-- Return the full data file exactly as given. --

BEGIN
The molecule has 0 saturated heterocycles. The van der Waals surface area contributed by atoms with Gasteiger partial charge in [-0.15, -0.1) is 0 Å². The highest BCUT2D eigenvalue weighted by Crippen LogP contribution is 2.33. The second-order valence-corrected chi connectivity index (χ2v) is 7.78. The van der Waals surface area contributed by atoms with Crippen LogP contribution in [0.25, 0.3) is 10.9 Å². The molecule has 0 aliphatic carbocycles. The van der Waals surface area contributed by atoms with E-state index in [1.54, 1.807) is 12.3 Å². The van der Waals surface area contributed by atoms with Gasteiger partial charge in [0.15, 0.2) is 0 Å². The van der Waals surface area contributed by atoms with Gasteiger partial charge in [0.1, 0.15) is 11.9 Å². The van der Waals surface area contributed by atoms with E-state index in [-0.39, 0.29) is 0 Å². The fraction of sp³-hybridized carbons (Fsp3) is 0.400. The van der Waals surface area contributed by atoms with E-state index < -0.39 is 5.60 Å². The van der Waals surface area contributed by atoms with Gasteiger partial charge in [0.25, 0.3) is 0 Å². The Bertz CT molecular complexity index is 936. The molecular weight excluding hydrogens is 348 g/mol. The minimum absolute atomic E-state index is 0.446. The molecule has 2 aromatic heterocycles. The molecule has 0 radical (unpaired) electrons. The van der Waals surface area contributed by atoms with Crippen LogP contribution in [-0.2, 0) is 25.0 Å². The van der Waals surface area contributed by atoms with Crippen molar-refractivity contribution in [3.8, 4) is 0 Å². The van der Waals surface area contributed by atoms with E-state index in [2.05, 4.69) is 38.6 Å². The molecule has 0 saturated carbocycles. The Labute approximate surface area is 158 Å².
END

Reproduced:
The molecule has 0 saturated heterocycles. The van der Waals surface area contributed by atoms with Gasteiger partial charge in [-0.15, -0.1) is 0 Å². The highest BCUT2D eigenvalue weighted by Crippen LogP contribution is 2.33. The second-order valence-corrected chi connectivity index (χ2v) is 7.78. The van der Waals surface area contributed by atoms with Crippen LogP contribution in [0.25, 0.3) is 10.9 Å². The molecule has 0 aliphatic carbocycles. The van der Waals surface area contributed by atoms with E-state index in [1.54, 1.807) is 12.3 Å². The van der Waals surface area contributed by atoms with Gasteiger partial charge in [0.15, 0.2) is 0 Å². The van der Waals surface area contributed by atoms with Gasteiger partial charge in [0.1, 0.15) is 11.9 Å². The van der Waals surface area contributed by atoms with E-state index in [-0.39, 0.29) is 0 Å². The fraction of sp³-hybridized carbons (Fsp3) is 0.400. The van der Waals surface area contributed by atoms with E-state index < -0.39 is 5.60 Å². The van der Waals surface area contributed by atoms with Gasteiger partial charge in [0.25, 0.3) is 0 Å². The Bertz CT molecular complexity index is 936. The molecular weight excluding hydrogens is 348 g/mol. The minimum absolute atomic E-state index is 0.446. The molecule has 2 aromatic heterocycles. The molecule has 0 radical (unpaired) electrons. The van der Waals surface area contributed by atoms with Crippen LogP contribution in [-0.2, 0) is 25.0 Å². The van der Waals surface area contributed by atoms with Crippen molar-refractivity contribution in [3.8, 4) is 0 Å². The van der Waals surface area contributed by atoms with E-state index in [2.05, 4.69) is 38.6 Å². The molecule has 0 saturated carbocycles. The Labute approximate surface area is 158 Å².